Tuesday, April 21, 2009

The Great Race to August 2010

When I mention the Stimulus package, many small business owners aren’t thrilled. Consider the number of Tea Parties held throughout the US this past month; not many people are excited about how much the government is spending. While Uncle Sam is spending money, there are benefits that small businesses can receive, whether they realize it or not.

According to a recent study, only 14% of the small business owners interviewed felt that the stimulus ‘cash flood’ would affect them positively. 31% feel it will hurt their business, another 33% don’t think it will affect anything, and 22% aren’t sure what’s going to happen. With the multiple websites designed to help track how the money will be spent, it makes no sense to think that the cash flow won’t affect the economy somehow; the only real question is how. The US is pumping $787 billion dollars into the economy – SOMETHING is bound to happen.

Many are afraid that while money is being poured into the economy, the primary focus being government contracting, that big businesses will be able to snatch up all the good contracts. Since 1999, the Small Business Administration has been meeting their goal of giving 23% of all government contracts to qualified small businesses. However, there are a few loopholes, which many small businesses are concerned will ruin their chances at obtaining the lucrative contracts sure to be posted in the upcoming year. These loopholes, though, aren’t as easy to find anymore.

Originally, if a company started as a small business contractor and then grew, it wasn’t recorded and five years later could still be listed as a small business even though their profit margins and other considerations prohibited them from being classified as such. To combat this, the Small Business Administration passed a bill that would require a business to recertify every year, making sure that companies that grew no longer received the small business benefits.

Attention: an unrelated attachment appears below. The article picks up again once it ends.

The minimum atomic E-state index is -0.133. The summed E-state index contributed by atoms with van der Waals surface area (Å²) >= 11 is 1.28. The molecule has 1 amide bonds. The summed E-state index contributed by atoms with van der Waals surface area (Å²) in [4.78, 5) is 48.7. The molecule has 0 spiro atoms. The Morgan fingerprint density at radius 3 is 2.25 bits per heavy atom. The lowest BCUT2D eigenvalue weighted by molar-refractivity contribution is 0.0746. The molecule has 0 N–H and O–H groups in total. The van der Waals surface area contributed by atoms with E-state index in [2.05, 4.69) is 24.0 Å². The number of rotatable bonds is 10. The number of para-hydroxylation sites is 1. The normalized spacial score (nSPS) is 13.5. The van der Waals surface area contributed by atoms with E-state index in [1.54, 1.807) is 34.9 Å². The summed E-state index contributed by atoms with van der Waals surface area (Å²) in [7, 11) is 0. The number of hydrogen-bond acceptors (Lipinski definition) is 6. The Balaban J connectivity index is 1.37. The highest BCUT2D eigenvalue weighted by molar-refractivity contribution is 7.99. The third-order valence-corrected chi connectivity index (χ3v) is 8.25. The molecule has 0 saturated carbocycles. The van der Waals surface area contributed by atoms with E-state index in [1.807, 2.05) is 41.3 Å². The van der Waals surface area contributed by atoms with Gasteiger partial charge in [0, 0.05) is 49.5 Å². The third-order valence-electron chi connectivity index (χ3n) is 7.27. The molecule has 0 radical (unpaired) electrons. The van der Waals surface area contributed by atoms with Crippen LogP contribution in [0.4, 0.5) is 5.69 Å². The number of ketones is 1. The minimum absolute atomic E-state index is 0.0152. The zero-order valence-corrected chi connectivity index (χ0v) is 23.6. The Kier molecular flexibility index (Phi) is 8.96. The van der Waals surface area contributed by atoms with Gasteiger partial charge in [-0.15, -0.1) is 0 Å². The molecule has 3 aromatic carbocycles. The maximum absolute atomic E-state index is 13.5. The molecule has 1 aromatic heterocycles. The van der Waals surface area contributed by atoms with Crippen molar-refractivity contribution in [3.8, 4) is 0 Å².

In addition, there are plenty of set-aside programs associated with the government that can help any beginning government contractor to grow. One government contractor, Lani Hay, stated that the reason her company succeeded in the beginning was these programs. "It was initially the only value proposition we had to leverage as an unknown new business startup," Hay said. She got her “foot in the door,” by using these programs, allowing her company to grow and to create a name for the business within the industry.

Businesses shouldn’t be afraid of the massive spending of money; instead they should look to their state’s funding website and see where the local stimulus money is going. According to White House estimates, by August 2010, 75% of the stimulus contracts should be assigned - those business owners who don’t act now will be left out in the cold. There isn’t a fee for writing a proposal for a bid, excluding man hours and sometimes the required technical documents. Why not try to win one or two contracts in your home state - they’re available, and it might open new doors for your business that you hadn’t dreamt of before. The contracts are staying in the US to help stimulate your area; don’t be afraid to get your share!

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